New Mexico Game and Fish issues warning about bears amid drought conditions
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ALBUQUERQUE, N.M. — The New Mexico Department of Game and Fish is warning New Mexicans to keep an eye out for bears amid extreme drought conditions.
“Bears have come out of hibernation,” said department spokesperson Tristanna Bickford. “They’re looking for food and water sources, and they’re traveling around until they find those.”
Wildlife experts say dry conditions are limiting almost all of the food resources bears rely on, including grasses and flowering plants. That’s pushing bears into populated areas, including ones that normally don’t see bear activity.
“While bears tend to stay in forested areas, they move around quite a bit,” Bickford said. “So far this year, we’ve had confirmed sightings in Clovis, there’s been one in Ute Lake, in Santa Rosa, and then, of course, one that was just last week found in Deming.”
Deming city representative says a bear cub was spotted at a city park early last week. The cub eventually showed up in someone’s yard and swiped at their dog. Officials say the panicked bear climbed up a tree. Crews had to use tranquilizer darts to bring the bear back to the ground and release it into the forest.
“We as humans can do quite a bit to help them keep moving through the area and keep up helping them kind of move into a new location where they can find natural food and water sources,” Bickford said.
The department offers the following suggestions to prevent bear activity:
- Keep trash properly contained until the day of pickup, especially if you reside in, or close to, wooded areas.
- Never leave fruit from trees and bushes to rot on the ground. It can be a powerful attractant to bears and other wildlife.
- Remove bird feeders. Bears see them as high-calorie treats, and often they will look for additional food sources nearby.
- Never put meat or sweet-smelling food scraps, such as melon, in your compost pile.
- Don’t leave pet food or food dishes outdoors at night.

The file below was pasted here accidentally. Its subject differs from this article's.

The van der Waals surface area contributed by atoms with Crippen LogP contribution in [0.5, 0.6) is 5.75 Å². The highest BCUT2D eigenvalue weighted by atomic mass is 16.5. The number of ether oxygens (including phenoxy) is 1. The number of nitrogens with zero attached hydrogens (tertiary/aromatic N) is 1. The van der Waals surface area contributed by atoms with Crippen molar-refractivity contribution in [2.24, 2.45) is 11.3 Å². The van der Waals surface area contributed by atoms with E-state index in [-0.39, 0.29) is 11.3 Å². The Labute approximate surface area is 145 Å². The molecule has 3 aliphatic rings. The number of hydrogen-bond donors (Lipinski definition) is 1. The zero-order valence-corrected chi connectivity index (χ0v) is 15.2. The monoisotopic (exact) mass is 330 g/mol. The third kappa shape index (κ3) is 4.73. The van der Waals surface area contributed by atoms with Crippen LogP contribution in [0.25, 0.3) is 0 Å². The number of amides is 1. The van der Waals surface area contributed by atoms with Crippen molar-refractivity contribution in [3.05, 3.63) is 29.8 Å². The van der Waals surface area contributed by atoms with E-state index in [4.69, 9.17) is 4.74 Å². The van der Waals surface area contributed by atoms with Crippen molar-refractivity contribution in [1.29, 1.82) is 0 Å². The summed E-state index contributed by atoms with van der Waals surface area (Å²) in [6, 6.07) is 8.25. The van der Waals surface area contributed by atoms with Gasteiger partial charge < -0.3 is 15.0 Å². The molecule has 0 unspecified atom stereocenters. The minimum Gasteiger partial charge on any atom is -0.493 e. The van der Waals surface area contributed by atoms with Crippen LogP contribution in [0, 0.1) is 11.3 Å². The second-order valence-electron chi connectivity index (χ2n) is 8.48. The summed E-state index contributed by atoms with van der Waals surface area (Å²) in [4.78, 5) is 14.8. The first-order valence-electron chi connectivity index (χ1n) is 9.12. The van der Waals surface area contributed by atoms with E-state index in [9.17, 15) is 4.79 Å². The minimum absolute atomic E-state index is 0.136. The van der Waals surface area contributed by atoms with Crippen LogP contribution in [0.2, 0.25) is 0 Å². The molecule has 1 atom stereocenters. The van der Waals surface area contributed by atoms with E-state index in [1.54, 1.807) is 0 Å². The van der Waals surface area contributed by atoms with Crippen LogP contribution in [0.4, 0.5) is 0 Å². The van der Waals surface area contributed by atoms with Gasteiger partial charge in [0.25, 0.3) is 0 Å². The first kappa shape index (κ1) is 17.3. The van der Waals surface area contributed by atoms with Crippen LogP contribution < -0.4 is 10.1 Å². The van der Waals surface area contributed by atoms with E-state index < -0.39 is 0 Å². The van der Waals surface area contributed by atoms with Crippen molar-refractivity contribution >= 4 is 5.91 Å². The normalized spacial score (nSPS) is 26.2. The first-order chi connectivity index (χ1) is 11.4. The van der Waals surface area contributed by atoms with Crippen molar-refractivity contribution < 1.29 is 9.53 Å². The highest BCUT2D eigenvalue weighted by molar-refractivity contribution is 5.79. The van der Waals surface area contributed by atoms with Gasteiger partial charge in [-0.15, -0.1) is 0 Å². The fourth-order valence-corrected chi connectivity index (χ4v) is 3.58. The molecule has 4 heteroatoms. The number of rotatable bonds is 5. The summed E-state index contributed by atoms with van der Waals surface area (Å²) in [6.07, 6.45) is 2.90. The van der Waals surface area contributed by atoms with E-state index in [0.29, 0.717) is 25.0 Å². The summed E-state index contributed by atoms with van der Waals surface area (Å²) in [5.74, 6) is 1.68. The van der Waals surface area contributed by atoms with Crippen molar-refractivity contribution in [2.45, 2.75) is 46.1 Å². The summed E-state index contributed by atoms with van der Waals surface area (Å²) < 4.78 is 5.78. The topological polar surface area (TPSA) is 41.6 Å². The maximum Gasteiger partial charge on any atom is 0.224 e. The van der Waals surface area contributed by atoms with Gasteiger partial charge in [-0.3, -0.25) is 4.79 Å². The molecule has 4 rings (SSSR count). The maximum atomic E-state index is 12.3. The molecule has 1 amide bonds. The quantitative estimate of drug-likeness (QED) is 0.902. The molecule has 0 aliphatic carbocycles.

- Clean and store outdoor grills after use. Bears can smell sweet barbecue sauce and grease for miles.
- Keep your camp clean, and store food and garbage properly at all times. Use bear-proof containers when available. If not, suspend food, toiletries, coolers and garbage from a tree at least 10 feet off the ground and 6 feet out from the tree trunk.
- Keep your tent and sleeping bag free of all food smells. Store the clothes you wore while cooking or eating with your food.
- Sleep a good distance from your cooking area or food storage site. A distance of at least 100 yards is recommended.
- Never intentionally feed bears to attract them for viewing.
Experts say bears are not typically dangerous unless they have to defend themselves or their cubs. If you see a bear in the wilderness, you’re advised to make yourself appear large, and give the bear plenty of space to escape and move away.
As for bear sightings near residential areas:
“It’s best to observe what the bear is doing,” Bickford said. “If the bear just being a bear and out wandering around looking for food and water, in that case, it’s best just to let it go on. Let it enjoy its natural habitat.”
Officials say anyone who sees a bear, or other wild animals, causing issues in populated areas should contact their local Game and Fish office.
Experts expect the upcoming monsoon will help keep wildlife in the forests, and not in neighborhoods.